We’ve all heard it before: working smart not continuously hard can help you reach your goals. But how? Hither Mann thinks she has the answer?
Britain’s most successful and wealthy businesspeople, by and large, were not academics, weren’t born with silver spoons in their mouths nor given cushy jobs to begin with. But they do share a common mindset.
The biographies of Branson, Sugar, Dyson or The Dragons, for example, reveals a shared mentality about the workplace and earning money. This mindset is about understanding and value of work experience on all levels, and most importantly, a healthy relationship with money. They all learnt to value the jobs they held, how to excel on every level until venturing into their own successful enterprises.
Hither Mann, is the founder of the Fortune Academy. And here is the lesson she learned and the mentality she adopted from school to university before entering the job market and her foray into multiple successful ventures.
1. Personality trumps grades
When you’re looking to enter the job market, your academic creds will already have helped qualify for the interview so you will then need to draw on your biggest asset which doesn’t rely on your grades: Your personality. This is your greatest asset and will see you through the job market, promotions and help you venture into entrepreneurialism, if that’s your heart’s desire. Sharpen your interpersonal skills, communicate well, look the other person in the eye, show enthusiasm, look presentable, show your charm and be likeable. Employers will judge you on this far more than your grades, making this one of the most important aspects of career resilience.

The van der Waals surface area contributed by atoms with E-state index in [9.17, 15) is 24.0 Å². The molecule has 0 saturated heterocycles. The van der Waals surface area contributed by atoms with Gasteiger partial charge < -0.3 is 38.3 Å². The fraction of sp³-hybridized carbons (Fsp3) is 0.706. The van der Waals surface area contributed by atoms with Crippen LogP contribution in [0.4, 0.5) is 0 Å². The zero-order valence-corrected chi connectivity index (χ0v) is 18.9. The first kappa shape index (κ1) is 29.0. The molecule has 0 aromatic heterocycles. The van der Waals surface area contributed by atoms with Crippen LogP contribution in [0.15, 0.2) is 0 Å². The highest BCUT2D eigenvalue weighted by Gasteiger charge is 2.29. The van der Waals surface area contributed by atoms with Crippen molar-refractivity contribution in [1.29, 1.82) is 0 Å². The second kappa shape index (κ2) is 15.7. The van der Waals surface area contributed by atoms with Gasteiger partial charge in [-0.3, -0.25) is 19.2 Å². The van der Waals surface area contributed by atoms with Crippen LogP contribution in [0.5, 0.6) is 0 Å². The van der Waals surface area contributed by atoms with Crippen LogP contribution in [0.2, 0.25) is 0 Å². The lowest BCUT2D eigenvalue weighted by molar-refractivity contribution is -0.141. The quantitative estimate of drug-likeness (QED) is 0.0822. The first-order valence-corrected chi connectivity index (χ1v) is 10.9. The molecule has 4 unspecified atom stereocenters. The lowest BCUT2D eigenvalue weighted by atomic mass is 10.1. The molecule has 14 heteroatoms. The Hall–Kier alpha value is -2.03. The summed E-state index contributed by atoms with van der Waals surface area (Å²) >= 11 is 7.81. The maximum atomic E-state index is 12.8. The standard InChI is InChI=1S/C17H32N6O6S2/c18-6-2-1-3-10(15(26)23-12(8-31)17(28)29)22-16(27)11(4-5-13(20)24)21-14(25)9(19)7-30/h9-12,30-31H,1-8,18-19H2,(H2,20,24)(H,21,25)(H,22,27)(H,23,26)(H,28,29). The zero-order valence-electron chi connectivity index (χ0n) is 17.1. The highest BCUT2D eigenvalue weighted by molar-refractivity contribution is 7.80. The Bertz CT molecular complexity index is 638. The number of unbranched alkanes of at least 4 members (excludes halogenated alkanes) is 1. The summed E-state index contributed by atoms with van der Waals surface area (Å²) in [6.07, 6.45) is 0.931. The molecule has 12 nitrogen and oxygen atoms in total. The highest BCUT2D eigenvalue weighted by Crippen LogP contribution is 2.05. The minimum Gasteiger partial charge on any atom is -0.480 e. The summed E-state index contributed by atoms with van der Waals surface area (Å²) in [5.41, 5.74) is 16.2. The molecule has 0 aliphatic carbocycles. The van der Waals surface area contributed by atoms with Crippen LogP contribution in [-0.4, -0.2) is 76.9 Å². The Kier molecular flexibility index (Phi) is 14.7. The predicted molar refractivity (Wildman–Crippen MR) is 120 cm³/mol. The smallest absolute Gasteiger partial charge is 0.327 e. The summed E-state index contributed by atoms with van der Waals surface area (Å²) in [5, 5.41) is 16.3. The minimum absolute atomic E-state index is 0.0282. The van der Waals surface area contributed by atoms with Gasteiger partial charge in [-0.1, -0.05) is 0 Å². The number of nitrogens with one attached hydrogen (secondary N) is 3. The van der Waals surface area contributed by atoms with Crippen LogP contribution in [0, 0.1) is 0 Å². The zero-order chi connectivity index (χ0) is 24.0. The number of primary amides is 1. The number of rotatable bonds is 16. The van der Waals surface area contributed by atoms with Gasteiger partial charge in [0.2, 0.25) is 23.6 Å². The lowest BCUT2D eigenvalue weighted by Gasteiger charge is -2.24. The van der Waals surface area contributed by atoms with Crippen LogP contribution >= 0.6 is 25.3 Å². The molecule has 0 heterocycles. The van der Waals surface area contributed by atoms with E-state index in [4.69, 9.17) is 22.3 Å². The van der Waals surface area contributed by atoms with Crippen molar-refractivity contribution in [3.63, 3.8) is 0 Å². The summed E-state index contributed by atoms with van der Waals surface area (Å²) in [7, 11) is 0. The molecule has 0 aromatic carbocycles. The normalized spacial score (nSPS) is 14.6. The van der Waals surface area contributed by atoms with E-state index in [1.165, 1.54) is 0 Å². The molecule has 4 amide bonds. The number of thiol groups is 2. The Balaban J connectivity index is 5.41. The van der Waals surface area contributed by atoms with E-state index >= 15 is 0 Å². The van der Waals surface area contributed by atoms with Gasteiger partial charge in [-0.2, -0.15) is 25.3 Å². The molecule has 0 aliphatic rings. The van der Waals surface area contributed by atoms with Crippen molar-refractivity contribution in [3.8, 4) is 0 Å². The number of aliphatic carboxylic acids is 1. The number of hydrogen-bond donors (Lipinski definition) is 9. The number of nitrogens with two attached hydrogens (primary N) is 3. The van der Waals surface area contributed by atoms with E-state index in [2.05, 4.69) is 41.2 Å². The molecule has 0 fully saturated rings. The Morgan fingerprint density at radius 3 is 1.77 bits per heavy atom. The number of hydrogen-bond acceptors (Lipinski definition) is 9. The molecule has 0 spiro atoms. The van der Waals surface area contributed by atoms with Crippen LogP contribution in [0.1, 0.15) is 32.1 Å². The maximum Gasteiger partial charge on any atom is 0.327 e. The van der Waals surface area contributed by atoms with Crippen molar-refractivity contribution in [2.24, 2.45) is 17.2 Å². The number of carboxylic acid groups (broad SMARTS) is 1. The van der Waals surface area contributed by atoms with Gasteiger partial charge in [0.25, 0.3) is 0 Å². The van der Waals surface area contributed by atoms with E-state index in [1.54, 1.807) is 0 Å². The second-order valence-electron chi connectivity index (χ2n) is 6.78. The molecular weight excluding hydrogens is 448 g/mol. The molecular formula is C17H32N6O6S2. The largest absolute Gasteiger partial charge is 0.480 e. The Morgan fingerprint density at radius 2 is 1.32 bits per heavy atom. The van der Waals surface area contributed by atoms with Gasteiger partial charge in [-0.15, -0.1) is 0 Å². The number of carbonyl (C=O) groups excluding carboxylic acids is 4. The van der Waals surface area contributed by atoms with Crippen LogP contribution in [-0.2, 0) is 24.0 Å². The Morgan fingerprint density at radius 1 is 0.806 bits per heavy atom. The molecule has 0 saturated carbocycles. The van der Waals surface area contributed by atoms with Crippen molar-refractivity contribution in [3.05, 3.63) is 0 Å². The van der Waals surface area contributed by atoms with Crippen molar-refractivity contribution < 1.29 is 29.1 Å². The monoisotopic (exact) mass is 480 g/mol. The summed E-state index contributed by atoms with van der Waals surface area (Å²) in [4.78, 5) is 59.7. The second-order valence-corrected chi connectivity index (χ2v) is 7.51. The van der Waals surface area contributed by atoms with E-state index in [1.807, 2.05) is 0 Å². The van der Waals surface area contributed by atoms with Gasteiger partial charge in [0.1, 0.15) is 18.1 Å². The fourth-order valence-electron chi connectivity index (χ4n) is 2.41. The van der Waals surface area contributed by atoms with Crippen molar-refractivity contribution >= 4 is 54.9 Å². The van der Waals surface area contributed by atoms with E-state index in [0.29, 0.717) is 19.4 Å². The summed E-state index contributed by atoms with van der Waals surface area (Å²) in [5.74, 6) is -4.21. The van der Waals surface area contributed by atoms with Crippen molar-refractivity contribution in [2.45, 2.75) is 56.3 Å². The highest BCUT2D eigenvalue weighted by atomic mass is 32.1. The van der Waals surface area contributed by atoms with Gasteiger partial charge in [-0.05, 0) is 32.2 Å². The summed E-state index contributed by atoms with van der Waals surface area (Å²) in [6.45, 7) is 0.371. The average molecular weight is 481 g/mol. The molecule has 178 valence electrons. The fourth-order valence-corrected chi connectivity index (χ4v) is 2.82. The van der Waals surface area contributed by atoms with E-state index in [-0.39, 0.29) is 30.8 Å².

2. It’s not about the money
But of course it is. However, a classic mistake made by many who enter the job market is to primarily choose that route based on earning potential. I became an optometrist because I know my salary could be high, and I made it to the top of my pay bracket, earning thousands every month. The problem is, it wasn’t me, despite giving it my all. I was unhappy and miserable. I chose this career for the wrong reasons and I had to leave it when I’d reached my rock bottom of unhappiness. The lesson here is that we all want to be aspirational with our earning, but even if you choose a career path with no passion, enthusiasm, or excitement, it will backfire. Think beyond the box of the job market. If your heart is in a career which isn’t known for money making, explore it anyway, see what the options are. Are the skills transferable? Can you do it abroad, making your experience more useful? Can you freelance or work for an agency? Perhaps you will start a business doing it? All the research about the job market indicates purpose and happiness in a job role far outweighs money alone.
3. Respect the little jobs